GOP voters pick Emmer as likely Bachmann heir

  • Article by: COREY MITCHELL , Star Tribune
  • Updated: August 13, 2014 - 9:04 AM

Businessman Hagedorn upsets party-endorsed candidate in First District.

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Tom Emmer

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– Tom Emmer’s victory in the Sixth Congressional District Republican primary Tuesday brings him a step closer to becoming the successor to retiring U.S. Rep. Michele Bachmann.

The former state representative and conservative radio host handily defeated Anoka County Commissioner Rhonda Sivarajah.

Sivarajah stuck with her campaign even after Emmer secured the party nomination and Bachmann’s backing.

Emmer will be the favorite against Democrat Joe ­Perske and Independence Party candidate John Denney in November to represent the Sixth District, which includes the suburbs and exurbs north of the Twin Cities all the way to St. Cloud.

“As I look towards beginning the next phase of our campaign, there are no shortcuts to putting the time in,” Emmer said in a statement.

The primary victory revives Emmer’s political career, which stalled after his loss to the DFL’s Mark Dayton in the 2010 governor’s race.

Voters also chose a Republican nominee to face Rep. Tim Walz in the First District and a Democratic nominee to face Rep. John Kline in the Second District; the incumbents are favored to win re-election.

In the First District, businessman Jim Hagedorn upset Army veteran Aaron Miller, the GOP-endorsed candidate in the Republican primary.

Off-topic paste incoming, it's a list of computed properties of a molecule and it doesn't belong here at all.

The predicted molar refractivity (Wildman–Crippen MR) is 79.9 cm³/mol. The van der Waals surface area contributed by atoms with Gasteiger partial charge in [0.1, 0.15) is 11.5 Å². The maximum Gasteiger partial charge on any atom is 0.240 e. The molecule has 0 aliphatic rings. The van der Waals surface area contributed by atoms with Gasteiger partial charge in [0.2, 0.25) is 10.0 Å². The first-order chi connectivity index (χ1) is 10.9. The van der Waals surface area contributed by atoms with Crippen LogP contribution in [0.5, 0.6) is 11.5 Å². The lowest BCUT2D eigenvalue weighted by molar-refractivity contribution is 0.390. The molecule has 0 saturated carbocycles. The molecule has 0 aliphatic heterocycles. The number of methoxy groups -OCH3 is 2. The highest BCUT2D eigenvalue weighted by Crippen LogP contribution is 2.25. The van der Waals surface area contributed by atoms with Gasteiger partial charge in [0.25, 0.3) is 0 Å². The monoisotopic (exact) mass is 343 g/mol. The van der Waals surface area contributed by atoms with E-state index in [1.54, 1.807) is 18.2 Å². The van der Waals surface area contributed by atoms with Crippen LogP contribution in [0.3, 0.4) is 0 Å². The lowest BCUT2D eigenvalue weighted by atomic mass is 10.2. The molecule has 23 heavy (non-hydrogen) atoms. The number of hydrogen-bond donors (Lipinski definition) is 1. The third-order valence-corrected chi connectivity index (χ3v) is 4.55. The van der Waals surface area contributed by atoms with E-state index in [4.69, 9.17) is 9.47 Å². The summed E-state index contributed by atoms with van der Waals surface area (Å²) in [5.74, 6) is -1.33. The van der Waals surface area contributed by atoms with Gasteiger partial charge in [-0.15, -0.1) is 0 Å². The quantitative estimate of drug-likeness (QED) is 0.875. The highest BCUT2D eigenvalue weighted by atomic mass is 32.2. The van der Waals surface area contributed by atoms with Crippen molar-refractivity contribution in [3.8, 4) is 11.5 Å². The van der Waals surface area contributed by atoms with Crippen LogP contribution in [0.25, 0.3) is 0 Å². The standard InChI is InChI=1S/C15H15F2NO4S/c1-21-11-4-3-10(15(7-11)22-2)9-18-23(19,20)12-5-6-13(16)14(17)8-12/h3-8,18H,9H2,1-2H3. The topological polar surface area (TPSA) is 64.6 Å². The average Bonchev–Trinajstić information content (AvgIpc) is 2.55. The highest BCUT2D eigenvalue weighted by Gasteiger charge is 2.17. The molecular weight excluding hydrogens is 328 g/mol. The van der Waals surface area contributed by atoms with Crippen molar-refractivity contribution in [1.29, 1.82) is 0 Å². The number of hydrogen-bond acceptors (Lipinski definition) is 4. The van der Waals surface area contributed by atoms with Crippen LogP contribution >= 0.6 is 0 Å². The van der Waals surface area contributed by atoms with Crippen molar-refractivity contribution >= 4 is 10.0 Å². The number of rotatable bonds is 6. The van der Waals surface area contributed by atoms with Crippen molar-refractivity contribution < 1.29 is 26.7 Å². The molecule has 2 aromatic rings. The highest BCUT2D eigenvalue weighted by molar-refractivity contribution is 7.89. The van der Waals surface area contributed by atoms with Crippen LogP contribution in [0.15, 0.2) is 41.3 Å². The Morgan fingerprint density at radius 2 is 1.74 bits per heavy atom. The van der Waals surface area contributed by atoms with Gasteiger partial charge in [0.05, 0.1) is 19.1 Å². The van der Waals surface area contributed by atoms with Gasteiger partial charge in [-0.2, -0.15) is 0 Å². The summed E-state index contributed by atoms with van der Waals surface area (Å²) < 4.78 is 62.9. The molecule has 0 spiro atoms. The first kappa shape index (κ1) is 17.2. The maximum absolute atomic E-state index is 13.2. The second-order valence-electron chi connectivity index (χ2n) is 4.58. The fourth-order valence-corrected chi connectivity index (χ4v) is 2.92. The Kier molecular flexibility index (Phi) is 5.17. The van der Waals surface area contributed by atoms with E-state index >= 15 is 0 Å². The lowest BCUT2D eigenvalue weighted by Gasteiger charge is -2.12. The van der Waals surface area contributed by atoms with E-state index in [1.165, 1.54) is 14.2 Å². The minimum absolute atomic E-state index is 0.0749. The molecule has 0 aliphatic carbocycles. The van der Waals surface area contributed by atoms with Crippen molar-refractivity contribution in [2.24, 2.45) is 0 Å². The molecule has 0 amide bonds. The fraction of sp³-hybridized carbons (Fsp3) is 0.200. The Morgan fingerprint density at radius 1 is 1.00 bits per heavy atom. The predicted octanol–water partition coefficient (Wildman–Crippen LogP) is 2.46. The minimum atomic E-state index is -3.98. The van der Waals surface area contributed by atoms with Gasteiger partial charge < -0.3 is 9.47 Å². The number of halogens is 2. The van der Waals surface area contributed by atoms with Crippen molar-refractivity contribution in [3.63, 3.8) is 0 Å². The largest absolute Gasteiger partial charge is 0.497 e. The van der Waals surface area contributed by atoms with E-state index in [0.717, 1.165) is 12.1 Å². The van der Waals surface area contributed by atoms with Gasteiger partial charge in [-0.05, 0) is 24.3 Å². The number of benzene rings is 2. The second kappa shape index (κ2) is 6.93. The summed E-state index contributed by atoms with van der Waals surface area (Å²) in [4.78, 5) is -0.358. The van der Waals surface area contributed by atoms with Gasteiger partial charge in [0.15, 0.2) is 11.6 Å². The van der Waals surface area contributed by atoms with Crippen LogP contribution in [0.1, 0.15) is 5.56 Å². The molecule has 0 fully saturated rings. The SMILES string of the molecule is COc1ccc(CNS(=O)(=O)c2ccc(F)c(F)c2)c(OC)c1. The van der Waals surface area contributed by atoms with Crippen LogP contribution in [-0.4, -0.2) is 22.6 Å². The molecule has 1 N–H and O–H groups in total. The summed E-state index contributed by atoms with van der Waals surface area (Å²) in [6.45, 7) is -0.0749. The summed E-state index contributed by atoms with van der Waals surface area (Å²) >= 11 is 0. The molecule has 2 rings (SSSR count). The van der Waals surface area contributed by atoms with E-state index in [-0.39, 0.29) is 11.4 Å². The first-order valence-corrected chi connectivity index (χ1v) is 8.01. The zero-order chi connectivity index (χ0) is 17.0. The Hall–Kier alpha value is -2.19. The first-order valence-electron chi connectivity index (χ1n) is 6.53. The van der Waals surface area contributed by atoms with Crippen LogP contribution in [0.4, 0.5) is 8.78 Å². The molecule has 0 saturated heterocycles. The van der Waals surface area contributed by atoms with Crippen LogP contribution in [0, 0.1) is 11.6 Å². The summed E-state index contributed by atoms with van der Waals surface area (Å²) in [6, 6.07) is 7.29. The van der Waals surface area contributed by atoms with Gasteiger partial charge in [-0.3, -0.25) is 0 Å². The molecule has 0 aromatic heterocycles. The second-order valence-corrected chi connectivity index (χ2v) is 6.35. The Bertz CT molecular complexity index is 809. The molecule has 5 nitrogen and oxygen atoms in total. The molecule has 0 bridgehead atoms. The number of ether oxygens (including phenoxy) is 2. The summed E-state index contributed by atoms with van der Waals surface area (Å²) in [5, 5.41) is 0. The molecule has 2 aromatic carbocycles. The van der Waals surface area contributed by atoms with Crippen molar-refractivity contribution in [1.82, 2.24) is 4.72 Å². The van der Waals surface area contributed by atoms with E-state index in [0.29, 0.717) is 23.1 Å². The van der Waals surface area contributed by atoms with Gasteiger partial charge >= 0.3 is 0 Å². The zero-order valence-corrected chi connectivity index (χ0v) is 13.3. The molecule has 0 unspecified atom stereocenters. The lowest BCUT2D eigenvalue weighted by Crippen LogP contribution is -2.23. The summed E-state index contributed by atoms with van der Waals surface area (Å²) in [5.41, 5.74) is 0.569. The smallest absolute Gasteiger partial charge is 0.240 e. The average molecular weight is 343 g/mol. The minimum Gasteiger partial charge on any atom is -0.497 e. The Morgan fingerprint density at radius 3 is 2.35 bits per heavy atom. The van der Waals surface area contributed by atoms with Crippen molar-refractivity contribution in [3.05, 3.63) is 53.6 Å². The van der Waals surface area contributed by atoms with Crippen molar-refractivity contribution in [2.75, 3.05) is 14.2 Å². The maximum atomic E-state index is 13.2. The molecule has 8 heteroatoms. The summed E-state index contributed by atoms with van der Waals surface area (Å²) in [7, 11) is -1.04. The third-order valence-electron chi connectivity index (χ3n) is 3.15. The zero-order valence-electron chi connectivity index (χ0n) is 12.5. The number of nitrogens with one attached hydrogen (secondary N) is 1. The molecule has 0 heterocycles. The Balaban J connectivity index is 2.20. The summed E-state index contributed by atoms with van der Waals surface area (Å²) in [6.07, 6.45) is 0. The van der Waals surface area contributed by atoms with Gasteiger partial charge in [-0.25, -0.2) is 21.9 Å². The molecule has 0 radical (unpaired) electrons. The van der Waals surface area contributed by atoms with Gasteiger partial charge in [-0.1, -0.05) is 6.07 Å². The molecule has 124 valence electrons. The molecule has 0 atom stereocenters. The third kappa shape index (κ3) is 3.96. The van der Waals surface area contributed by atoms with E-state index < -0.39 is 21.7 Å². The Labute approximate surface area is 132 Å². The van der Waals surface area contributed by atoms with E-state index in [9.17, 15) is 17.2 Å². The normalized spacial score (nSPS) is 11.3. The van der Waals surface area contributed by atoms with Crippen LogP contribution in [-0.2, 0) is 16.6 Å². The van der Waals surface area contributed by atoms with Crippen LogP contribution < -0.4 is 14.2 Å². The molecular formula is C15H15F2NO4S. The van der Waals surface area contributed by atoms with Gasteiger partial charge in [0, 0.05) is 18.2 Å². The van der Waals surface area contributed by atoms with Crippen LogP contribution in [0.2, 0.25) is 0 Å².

The National Republican Congressional Campaign Committee, the House Republicans’ campaign arm, had pegged Miller as an up-and-coming candidate.

After failing to win the party endorsement, Hagedorn re-entered the race “at the urging of quite a few people inside the Republican Party,” who felt that Miller wasn’t devoting enough time to the campaign, he said.

“They felt that [Miller’s campaign] wasn’t strong enough to beat an incumbent congressman,” Hagedorn said.

Hagedorn now faces Walz, a four-term incumbent.

In the Second District Democratic primary, former state Rep. Mike Obermueller easily outpaced opponent Michael Roberts.

Obermueller now gets another shot at unseating Kline, who defeated him in a closer-than-expected race in 2012. The campaign arm of House Democrats, the Democratic Congressional Campaign Committee, was backing his campaign, but not with nearly as much fervor as it did in the previous election.

Kline, chairman of the House Education and the Workforce Committee, is seeking a seventh term.

Paula Overby is the Independence Party candidate in the race.

None of Minnesota’s U.S. House members faced ­primary challengers.

Corey Mitchell is a correspondent in the Star Tribune Washington Bureau

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